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Do i have to pay the architdct before i get the planing approval

Do i pay in full amount to the architect before i get the planing approval from the council

4 Answers from MyBuilder Architectural Designers

Best Answer

There is no rule that states you must pay the architect before planning approval, though it is normal for some, if not all of the fee, to be paid up to the point of the planning submission.

Some clients have unfairly used a Councils refusal as the reason not to pay an architect. An architect cannot guarantee a planning application will be approved, and should always advise a client of this before undertaking a commission.

Payment terms should be made clear to a client from the outset, and clients should understand that there is a considerable amount of work required to prepare a planning application. This includes meeting clients to understand their requirements; surveying the property; designing the proposal; preparing detailed drawings (plans, sections and elevations) for both the existing and proposed conditions; preparation of a Design and Access document; research and consultation with planners; and then submission of the application. This list is for a basic application, though there may be additional coordination requirements with other consultants depending on the complexity and context of a project.

Considering the amount of work involved, it is fair and normal that some amount, if not all of the fee, is paid during the preparation of the planning application process, and this should all be agreed upfront and before the architect accepts the commission.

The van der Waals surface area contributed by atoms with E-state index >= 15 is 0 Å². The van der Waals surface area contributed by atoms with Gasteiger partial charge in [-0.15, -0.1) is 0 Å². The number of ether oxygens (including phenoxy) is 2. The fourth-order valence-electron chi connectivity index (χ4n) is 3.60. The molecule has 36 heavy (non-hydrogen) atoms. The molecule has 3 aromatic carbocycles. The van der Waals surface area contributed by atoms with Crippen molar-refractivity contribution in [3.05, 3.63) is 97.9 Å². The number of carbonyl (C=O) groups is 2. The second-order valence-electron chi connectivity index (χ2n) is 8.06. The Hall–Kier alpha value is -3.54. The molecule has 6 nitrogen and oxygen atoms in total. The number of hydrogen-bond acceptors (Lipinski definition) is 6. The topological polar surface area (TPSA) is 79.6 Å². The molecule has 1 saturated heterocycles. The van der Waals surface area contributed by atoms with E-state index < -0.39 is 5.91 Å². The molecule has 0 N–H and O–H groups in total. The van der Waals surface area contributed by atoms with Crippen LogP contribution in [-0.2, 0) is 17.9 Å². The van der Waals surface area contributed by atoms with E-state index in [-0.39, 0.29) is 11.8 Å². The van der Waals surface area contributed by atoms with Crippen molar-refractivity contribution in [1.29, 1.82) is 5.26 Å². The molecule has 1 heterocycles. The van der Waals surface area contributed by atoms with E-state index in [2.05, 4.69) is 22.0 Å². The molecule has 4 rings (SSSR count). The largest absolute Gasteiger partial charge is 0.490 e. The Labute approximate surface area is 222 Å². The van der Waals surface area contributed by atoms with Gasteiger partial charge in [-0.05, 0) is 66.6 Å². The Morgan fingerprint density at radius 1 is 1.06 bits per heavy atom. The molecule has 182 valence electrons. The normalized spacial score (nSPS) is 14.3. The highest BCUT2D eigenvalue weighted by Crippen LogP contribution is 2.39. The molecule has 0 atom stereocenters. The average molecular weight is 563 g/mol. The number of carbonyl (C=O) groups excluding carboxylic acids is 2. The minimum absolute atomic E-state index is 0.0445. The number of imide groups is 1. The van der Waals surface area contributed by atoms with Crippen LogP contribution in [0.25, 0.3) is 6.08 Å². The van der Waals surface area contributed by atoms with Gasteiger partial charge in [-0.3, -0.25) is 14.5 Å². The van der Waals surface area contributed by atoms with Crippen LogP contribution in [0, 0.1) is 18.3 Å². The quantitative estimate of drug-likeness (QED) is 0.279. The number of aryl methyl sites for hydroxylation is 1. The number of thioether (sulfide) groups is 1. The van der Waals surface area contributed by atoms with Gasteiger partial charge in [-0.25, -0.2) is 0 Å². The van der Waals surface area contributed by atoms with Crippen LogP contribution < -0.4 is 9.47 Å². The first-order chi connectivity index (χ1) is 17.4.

If an architect is willing to accept no payment is required unless planning is approved (very rare!), he/she does so at their own risk. Nevertheless, they must still always advise the client that they cannot guarantee approval will be obtained.

All good architects will have a 'Terms and Conditions' document, which includes this information and should be given to their client when accepting a commission.

2017-05-25T16:05:02+01:00

Answered 25th May 2017

Hi,
You are required to pay the Architect for the plan drawings.
The Architect will then submit for planning approval.
Approvals can sometimes take up to 8 weeks depending on the Local council and their workflow.

2017-05-25T16:05:02+01:00

Answered 25th May 2017

I agree with ArenaFour.

Most architects do take full payment at submission stage, however it is always best to make a mutual agreement between the architect and the client. I have seen in many cases an agreed amount is held back until decision is made, such as e.g. £250 of a £1000 fee is with held. This however is not for approval but for the architect to complete any amendments that may be required on the way.

Its best to have this all in writing before commencing any work so there is proof just in case there are misunderstandings in the process.

2017-05-31T06:40:02+01:00

Answered 31st May 2017

It is not the architect's responsibility to ensure planning is granted. The whole process is a balancing act between client wishes and permissible development. The worth of a quality architect/technologist or draughstman will have the ability to advise and push what they think is best for all parties.

Irrespective the workload has been done and most I know will charge in full before submission to ensure payment, with potentially a small retention for amendments. I don't partake in this practice as I stick to my word and see a job through amendment or not, obviously, if there is a change in design from a client request then that is assessed on its complexity as to what is charged if anything. However small amendments are covered by the initial invoice. I appreciate it's a somewhat vague explanation but without knowing the context it's hard to give a definitive answer as projects vary quite dramatically. Before i starts to draw my clients understand fully when payment is required, either ask for a letter of intent or request a contract to be in full understanding of the situation.

Hope all is going well.

2017-09-19T18:05:02+01:00

Answered 19th Sep 2017

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